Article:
National Grid: Improving Jobs with the Clean Energy Transition
(NAPSI)—Addressing climate change is an all-hands-on-deck undertaking. It requires a smarter, stronger, and cleaner energy grid that provides affordable, reliable power when and where people need it. The grid of the future will have to be at least twice the size of what it is today—most likely even bigger.
That means jobs—thousands and thousands of them across a wide variety of industries, from manufacturing technology, such as batteries and wind turbines, to electric vehicle construction and maintenance to consumer sales. The impacts on the workforce across the state and nation, and the economic effects on local communities, will be significant.
According to a 2023 U.S. Department of Energy (USDO) employment study, the energy workforce grew by nearly 300,000 jobs over the previous year—a faster rate than the overall U.S. workforce. Clean energy jobs specifically grew by 114,000, with every state seeing growth.
These new jobs present an opportunity to diversify the energy workforce and open doors to individuals who might not have previously considered the sector for a career. Women made up more than half of the energy jobs added last year, according to USDOE, and veteran employment outpaced that of the overall U.S. economy.
Examples of jobs necessary for a successful clean energy transition include:
•Offshore wind farm servicers
•Renewable energy engineers
•Solar panel installers and technicians
•Solar sales representatives
•EV production technicians
•EV charging station maintenance technicians
•Sustainable construction workers
•Robotics maintenance workers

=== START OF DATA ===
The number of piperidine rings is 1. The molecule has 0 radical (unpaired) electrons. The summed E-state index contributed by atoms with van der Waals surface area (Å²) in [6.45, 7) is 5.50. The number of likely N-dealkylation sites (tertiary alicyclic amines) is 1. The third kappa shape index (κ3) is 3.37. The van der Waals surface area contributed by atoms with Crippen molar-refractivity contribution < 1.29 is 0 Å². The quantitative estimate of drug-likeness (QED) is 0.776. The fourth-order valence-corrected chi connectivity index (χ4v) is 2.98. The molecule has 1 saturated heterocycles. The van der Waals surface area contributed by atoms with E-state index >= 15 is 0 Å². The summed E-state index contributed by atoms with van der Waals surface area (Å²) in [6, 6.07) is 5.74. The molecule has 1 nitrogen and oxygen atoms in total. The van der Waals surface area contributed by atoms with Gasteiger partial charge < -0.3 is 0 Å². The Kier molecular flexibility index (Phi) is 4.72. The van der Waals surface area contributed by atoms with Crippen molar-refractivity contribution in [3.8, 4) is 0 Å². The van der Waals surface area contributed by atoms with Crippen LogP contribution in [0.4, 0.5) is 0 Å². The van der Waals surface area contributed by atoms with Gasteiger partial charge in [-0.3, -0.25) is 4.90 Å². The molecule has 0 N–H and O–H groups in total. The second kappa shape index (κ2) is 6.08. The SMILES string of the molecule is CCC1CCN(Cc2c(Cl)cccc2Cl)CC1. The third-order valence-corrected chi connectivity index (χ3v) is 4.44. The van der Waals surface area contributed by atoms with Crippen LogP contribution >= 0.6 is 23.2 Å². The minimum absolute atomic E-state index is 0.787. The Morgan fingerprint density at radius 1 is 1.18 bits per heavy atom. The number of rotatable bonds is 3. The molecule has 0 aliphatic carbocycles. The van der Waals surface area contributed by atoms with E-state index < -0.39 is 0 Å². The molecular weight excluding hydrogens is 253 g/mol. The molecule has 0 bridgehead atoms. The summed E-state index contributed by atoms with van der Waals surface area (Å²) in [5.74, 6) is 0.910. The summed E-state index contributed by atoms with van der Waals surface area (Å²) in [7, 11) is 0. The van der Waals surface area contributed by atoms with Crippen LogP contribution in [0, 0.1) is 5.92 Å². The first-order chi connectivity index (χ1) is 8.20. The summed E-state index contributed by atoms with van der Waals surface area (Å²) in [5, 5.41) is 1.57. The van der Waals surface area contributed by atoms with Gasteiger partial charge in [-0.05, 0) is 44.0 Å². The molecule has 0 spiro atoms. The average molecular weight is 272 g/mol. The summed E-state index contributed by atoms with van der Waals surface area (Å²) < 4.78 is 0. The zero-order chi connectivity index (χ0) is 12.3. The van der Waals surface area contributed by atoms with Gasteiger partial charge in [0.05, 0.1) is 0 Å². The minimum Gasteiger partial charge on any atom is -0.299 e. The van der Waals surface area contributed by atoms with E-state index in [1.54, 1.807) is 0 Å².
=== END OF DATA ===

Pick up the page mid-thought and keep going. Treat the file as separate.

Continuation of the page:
The federal government offers a wealth of clean energy workforce development assistance. That includes a Clean Energy Corps with opportunities for engineers, attorneys, public policy specialists and other professionals, as well as career mapping tools that help people understand the roles available across energy sectors and their skills requirements.
New York is third in the nation for the most clean energy jobs, according to national business group E2, and state officials anticipate significant job creation in the coming years to help support climate goals. As of 2022, there were 165,200 clean energy jobs across the state.
The state Climate Action Council sees the potential for an additional 189,600 net jobs to be created by 2040. Resources such as New York State Energy Research and Development Authority’s (NYSERDA) Clean Energy Workforce Development and Training platform provide labor opportunities to New Yorkers and organizations interested in contributing to the clean energy future.
And the state aims for a more robust, resilient, and reliable grid to enable more electrification and renewable power sources, utilities including National Grid also play a key role in creating economic opportunities in the clean energy future.
The Grid Collective supports this work with training through the Business Performance Institute (BPI) and other certified sites to help workers gain skills that align with New York’s clean energy goals and allow them to take advantage of green economic opportunities at both the city and state level. That’s in addition to workforce training programs and partnerships like:
•Coordination with five free SUNY Online Training Centers to provide young people more resources for their future education and careers, including $3 million in gateway grants to students transitioning to the working world;
•Certified energy efficiency training in incubation and accelerator programs in partnership with Ascend Long Island and Bloc Power; and
•Grid for Good programming through which National Grid employees volunteer to help connect young people with employment opportunities and green technology job training.
Ultimately, with the right workforce in place, New York—and the nation—can make major strides in tackling the climate crisis and providing an equitable, economically viable, and reliable energy future.
“From Montauk to Buffalo, the clean energy transition will impact every single New Yorker, and our ability to attract and train a new generation of workers is the key to ensuring this undertaking is a success,” National Grid New York spokesperson Karen Young said. “Our focus is on providing equitable access to jobs in the clean energy industry and ensuring all customers maintain reliable, affordable access to energy now and into the future.”
Keywordsworkforce, New York, climate crisis, economics, energy, electric grid, power, jobs, EV, wind farm, engineer, solar, technician, construction, robot, career